The Southwest Booster

City plans to convert outstandin­g line of credit amount into debt


High interest rates and slow lot sales have made it necessary for the City of Swift Current to convert a portion of a revolving line of credit for property developmen­t into term debt with a fixed interest rate.

Council members approved a notice of motion during a regular council meeting on Nov. 27 to advise the public of their intention to amend the bylaw that regulates the use of a line of credit for property developmen­t.

City General Manager of Corporate Services Kari Cobler presented a report about the need for this change. She noted there have been significan­t increases in the prime rate since March 2022 and it varied from a low of 2.45 per cent to a high of 7.2 per cent.

“As a result, the City has experience­d an increase in the carrying costs related to the outstandin­g principal amount on the revolving line of credit,” she said. “This, in addition to slowed lot sales since the pandemic, has resulted in the need to convert a portion of the revolving line of credit into a fixed term loan.”

The current borrowing limit on the City’s revolving line of credit at Innovation Federal Credit Union is $24.6 million. The interest rate on this line of credit is currently prime less 0.50 per cent or 6.7 per cent.

The City has been using the revolving line of credit to finance its investment­s in property developmen­t, including the Cypress Point developmen­t at the Elmwood golf course, the Springs Valley commercial servicing agreement, the Saskatchew­an Valley developmen­t, Munro Industrial Park and the former school site concept plans.

The total amount outstandin­g on the revolving line of credit is $20,897,609.01. This amount will be converted into term debt at a fixed interest rate of 6.1 per cent for a term of 12 months. The City will make principal repayments of a minimum of 75 per cent of lot sale proceeds within this time period.

At the same time, the City’s borrowing limit on the revolving line of credit will be reduced to $3,710,000 at an interest rate of prime less 0.50 per cent.

“No draws will be taken on this revolving line of credit unless we are making an investment in property developmen­t,” she said. “If any draws are taken, the outstandin­g amount will be included in the fixed term

facility at the time of annual renewal.”

The City develops industrial, commercial and residentia­l land for resale and all costs are recovered through lot sales. The revolving line of credit has been used by the City to finance the land developmen­t.

“All developmen­t costs are paid by the City in advance of the lots being opened for sale,” she said. “This investment is typically significan­t, given that we’re responsibl­e for land acquisitio­n, planning, engineerin­g, earthworks, deep and shallow utility installati­on, roadways, sidewalks and curbing installati­on as well as the provision of electrical services.”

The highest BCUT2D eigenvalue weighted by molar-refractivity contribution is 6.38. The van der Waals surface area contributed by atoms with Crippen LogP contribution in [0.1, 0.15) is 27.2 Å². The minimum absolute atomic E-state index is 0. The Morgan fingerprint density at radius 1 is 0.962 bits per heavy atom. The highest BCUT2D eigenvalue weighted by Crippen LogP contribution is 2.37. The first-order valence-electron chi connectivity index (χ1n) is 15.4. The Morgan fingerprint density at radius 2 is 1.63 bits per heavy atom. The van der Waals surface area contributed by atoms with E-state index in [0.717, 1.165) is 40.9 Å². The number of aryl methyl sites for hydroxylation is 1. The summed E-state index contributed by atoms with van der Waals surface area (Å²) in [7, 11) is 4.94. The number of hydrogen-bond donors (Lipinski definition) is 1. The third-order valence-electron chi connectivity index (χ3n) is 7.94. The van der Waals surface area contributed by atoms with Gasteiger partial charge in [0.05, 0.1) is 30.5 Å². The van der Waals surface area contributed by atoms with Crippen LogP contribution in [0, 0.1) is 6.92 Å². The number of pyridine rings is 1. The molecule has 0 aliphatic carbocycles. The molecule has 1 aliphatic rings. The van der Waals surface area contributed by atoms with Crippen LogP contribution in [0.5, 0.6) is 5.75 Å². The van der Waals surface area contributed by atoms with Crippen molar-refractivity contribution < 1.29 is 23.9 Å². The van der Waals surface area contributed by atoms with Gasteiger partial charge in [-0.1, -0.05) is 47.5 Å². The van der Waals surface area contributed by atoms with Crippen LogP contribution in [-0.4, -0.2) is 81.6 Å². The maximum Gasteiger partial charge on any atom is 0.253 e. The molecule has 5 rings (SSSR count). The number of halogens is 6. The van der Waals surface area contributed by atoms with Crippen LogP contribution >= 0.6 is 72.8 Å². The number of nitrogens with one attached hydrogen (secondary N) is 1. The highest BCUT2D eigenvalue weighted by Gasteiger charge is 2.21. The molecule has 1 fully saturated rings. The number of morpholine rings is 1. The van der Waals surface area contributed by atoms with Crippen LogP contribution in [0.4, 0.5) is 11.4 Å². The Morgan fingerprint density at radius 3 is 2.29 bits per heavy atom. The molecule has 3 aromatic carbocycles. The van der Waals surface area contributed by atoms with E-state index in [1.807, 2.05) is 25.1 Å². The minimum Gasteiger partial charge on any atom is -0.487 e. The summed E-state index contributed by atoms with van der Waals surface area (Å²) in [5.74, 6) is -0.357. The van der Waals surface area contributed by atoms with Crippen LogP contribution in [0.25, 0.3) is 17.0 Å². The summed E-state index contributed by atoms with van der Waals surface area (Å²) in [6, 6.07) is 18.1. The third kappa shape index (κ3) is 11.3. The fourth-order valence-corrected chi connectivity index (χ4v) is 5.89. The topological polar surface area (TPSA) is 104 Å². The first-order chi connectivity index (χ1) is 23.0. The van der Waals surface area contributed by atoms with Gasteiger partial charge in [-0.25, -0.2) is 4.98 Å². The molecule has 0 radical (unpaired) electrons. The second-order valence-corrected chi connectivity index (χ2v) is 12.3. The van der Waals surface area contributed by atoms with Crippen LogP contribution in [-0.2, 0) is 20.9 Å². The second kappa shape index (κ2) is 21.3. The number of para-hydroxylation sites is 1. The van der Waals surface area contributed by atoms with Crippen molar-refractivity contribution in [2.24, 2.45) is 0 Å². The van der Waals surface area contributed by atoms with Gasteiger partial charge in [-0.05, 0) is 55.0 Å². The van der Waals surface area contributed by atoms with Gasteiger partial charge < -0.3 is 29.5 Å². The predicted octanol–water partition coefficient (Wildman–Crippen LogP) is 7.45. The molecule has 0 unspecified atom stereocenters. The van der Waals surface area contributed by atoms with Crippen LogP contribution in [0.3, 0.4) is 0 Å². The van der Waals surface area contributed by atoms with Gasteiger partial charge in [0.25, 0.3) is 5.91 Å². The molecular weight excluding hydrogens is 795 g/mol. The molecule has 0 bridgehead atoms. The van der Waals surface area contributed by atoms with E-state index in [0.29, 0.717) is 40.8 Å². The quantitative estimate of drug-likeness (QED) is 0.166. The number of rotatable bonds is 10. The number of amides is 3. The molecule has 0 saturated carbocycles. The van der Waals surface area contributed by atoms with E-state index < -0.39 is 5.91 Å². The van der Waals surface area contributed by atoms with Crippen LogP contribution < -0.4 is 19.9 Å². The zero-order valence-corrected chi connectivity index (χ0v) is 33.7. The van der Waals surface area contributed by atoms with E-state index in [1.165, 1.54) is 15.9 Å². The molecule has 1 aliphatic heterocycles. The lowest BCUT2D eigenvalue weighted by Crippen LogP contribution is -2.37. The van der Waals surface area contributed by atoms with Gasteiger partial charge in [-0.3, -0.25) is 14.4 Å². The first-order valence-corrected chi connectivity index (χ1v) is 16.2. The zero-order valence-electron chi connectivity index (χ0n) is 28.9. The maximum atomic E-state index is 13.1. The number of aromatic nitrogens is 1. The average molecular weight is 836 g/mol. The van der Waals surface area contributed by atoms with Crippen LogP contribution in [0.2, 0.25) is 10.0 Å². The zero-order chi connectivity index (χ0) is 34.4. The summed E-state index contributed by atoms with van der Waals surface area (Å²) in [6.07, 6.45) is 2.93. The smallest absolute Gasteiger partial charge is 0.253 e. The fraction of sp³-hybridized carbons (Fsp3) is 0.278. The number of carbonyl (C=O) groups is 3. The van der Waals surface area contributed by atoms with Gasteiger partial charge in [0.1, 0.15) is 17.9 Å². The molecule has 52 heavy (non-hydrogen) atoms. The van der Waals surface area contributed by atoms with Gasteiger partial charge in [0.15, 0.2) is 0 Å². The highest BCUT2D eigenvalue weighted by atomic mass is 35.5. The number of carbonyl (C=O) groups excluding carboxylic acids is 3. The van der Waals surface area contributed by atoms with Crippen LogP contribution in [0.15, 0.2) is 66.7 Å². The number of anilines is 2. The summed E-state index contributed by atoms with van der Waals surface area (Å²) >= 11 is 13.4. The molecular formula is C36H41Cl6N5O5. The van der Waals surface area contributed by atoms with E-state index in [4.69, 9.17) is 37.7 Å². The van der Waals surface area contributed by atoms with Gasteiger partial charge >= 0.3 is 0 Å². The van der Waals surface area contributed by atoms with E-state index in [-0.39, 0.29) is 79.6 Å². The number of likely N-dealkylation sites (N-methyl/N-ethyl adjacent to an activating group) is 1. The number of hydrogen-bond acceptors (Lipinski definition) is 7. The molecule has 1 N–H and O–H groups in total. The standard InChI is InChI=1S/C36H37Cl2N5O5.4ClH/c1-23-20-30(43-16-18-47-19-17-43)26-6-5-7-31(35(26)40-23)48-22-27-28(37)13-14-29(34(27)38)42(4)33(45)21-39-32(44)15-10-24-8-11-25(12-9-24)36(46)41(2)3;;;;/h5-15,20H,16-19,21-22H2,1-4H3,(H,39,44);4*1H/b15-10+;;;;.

Funds are used to pay vendors during the developmen­t stage and proceeds from a land sale are used to make a payment against the outstandin­g amount on the revolving line of credit. This approach worked well before, but the situation changed since the pandemic.

“All developed land is priced for resale with the objective of cost plus 10 per cent and all revenues from lot sales remain in the property sales fund,” Cobler explained. “Prior to COVID-19, this pricing strategy had been successful in providing reasonably priced bare land that had attracted continual investment in both industrial and residentia­l developmen­ts. This had provided growth and equity for investors and residents while continuing to move the City forward in meeting strategic goals.”

Local business benefits from City tax concession for renovation­s:

The Landing Studio, a business located in downtown Swift Current, will benefit from the City’s tax concession policy for building improvemen­ts.

Council members approved an assessment exemption for this business at the regular council meeting, Nov. 27. The Landing Studio recently completed interior renovation­s to its building at a total estimated constructi­on cost of $120,000 and it applied for tax concession­s under the City’s Existing Business Expanding incentive policy.

This policy provides assessment exemptions to an existing business for any increased assessed value due to new constructi­on or renovation­s to an existing building as well as for any expansion or new constructi­on on bare land.

There is a two-year exemption of 100 per cent, then a 50 per cent exemption in the third year, a 25 per cent exemption in the fourth year, and then full taxation in the fifth year.

Councillor Pat Friesen commented on the successful tax concession applicatio­n made by The Landing Studio.

“It’s great to see local businesses making improvemen­ts,” she noted. “I’m hoping that other businesses will see this as a little bit of an incentive when they’re doing renovation­s. I see it’s available for new businesses as well. So I’m just hoping that others will take advantage of just a little bit extra incentive to improve their business.”

 ?? MATTHEW LIEBENBERG/SOUTHWEST BOOSTER ?? The developmen­t of land for resale in Munro Industrial Park was done through the City of Swift Current’s property developmen­t line of credit.
MATTHEW LIEBENBERG/SOUTHWEST BOOSTER The developmen­t of land for resale in Munro Industrial Park was done through the City of Swift Current’s property developmen­t line of credit.

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